Tuesday, May 30, 2017

I've got to be rank with you

Everything in our lives needs to be ranked so we know where we stand with others. No one ever wants to be last or even in the middle of the pack. Our aims are usually for the best ranking, except when the ranking is for a bad quality. There are so many ranking systems in this world and they are all based on differing criteria.

Even for sustainability ranking, there are many different systems with many different indicators. One system that I looked at was the Global Sustainable Competitive Index. This index looks at several factors when deciding who has the best sustainable competitiveness or sustainable growth. The factors include governance, intellectual capital, social capital, resource management, and natural capital. They rank each nation on each of these factors on how sustainable their practices are and how effective as well. Some nations rank higher on some factors and lower on others. They use the results from the subrankings in the overall rankings.

There are some challenges with these kinds of ranking systems. Not all information for every individual country is available for every person to use, which could make some countries better or worse if that information was available. Another challenge would be to rank countries with similar scores because what small factor would cause one nation to be better than the other if they were nearly identical? Another issue is that it is hard to compare apples to oranges and assign a score when the two aren't even related. They do have systems in place to take care of these challenges, however, they cannot be 100% perfect.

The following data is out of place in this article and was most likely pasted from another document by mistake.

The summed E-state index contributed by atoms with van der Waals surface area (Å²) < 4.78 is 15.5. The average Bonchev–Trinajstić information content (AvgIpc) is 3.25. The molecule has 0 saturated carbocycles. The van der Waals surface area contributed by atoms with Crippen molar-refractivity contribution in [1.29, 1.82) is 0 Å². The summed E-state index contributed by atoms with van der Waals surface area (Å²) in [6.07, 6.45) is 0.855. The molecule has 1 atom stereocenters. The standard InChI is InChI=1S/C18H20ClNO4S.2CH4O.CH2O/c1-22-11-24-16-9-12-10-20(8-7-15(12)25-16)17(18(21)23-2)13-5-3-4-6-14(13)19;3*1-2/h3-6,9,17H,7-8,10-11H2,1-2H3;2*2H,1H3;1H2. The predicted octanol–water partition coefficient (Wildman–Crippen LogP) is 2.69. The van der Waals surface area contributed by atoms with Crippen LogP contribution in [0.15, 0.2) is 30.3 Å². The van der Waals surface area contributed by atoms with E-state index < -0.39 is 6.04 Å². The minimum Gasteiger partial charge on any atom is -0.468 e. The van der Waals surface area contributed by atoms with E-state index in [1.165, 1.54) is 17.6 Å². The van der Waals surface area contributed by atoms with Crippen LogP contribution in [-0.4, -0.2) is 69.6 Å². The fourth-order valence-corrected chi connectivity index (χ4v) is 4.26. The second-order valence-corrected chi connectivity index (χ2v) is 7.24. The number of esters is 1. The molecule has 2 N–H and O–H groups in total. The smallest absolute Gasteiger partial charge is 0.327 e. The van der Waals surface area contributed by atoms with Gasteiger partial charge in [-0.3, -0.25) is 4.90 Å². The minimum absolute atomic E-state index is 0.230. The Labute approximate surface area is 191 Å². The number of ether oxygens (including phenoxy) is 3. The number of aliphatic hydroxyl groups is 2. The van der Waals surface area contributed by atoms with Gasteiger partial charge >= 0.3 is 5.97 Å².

The goals of this ranking system is to show a much more rounded picture of GDP that takes into account social, environmental, and governmental factors that are otherwise left out of GDP calculations and projections. Rather than just focusing on "prosperity," the Global Sustainable Competitive Index looks at the ability of a nation to provide for the needs of its people today without compromising the needs of future generations and allowing growing wealth without depleting natural, social, and intellectual capital. This makes for a more encompassing ranking which shows which nations are using all of their resources and capital wisely.

The ranking system seems mainly holistic, but could potentially be missing several factors that others may deem necessary like air quality or ability to use renewable energies.  I think that the system provides a great approach to ranking nations for sustainability and competitiveness.

In my opinion, the US ranked pretty high considering its focus on growth of wealth above the environment and its people. The US typically likes to believe it is the best nation in the world and that its this huge powerhouse. Whenever a ranking system puts them in the middle of the pack, it puts things into perspective for many Americans. If we were to have been ranked higher on this list, I don't think people would feel the need to care about improving anything in America. But if others were to see the current ranking they may feel inclined to speak up about it. So its good that America is not ranked the best because there is room for improvement.

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